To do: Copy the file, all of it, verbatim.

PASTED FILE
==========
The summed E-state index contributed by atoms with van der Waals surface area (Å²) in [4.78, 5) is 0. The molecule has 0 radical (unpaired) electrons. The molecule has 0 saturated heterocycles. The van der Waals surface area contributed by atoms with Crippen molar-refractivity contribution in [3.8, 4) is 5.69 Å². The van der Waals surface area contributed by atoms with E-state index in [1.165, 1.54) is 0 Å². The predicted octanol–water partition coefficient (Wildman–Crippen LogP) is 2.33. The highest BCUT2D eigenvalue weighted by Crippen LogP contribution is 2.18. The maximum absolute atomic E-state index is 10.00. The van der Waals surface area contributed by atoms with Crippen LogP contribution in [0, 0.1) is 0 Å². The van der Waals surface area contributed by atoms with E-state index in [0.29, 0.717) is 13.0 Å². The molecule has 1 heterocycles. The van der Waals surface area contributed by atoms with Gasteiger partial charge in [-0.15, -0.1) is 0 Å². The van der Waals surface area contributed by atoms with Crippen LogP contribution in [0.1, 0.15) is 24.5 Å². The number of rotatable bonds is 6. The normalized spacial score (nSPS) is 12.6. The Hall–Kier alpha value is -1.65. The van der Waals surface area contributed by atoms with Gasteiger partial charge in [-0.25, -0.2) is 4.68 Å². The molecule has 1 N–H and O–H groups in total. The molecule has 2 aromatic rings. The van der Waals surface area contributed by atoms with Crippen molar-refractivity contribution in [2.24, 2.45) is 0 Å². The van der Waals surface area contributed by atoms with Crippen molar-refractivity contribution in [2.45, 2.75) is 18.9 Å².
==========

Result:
The summed E-state index contributed by atoms with van der Waals surface area (Å²) in [4.78, 5) is 0. The molecule has 0 radical (unpaired) electrons. The molecule has 0 saturated heterocycles. The van der Waals surface area contributed by atoms with Crippen molar-refractivity contribution in [3.8, 4) is 5.69 Å². The van der Waals surface area contributed by atoms with E-state index in [1.165, 1.54) is 0 Å². The predicted octanol–water partition coefficient (Wildman–Crippen LogP) is 2.33. The highest BCUT2D eigenvalue weighted by Crippen LogP contribution is 2.18. The maximum absolute atomic E-state index is 10.00. The van der Waals surface area contributed by atoms with Crippen LogP contribution in [0, 0.1) is 0 Å². The van der Waals surface area contributed by atoms with E-state index in [0.29, 0.717) is 13.0 Å². The molecule has 1 heterocycles. The van der Waals surface area contributed by atoms with Gasteiger partial charge in [-0.15, -0.1) is 0 Å². The van der Waals surface area contributed by atoms with Crippen LogP contribution in [0.1, 0.15) is 24.5 Å². The number of rotatable bonds is 6. The normalized spacial score (nSPS) is 12.6. The Hall–Kier alpha value is -1.65. The van der Waals surface area contributed by atoms with Gasteiger partial charge in [-0.25, -0.2) is 4.68 Å². The molecule has 1 N–H and O–H groups in total. The molecule has 2 aromatic rings. The van der Waals surface area contributed by atoms with Crippen molar-refractivity contribution in [2.24, 2.45) is 0 Å². The van der Waals surface area contributed by atoms with Crippen molar-refractivity contribution in [2.45, 2.75) is 18.9 Å².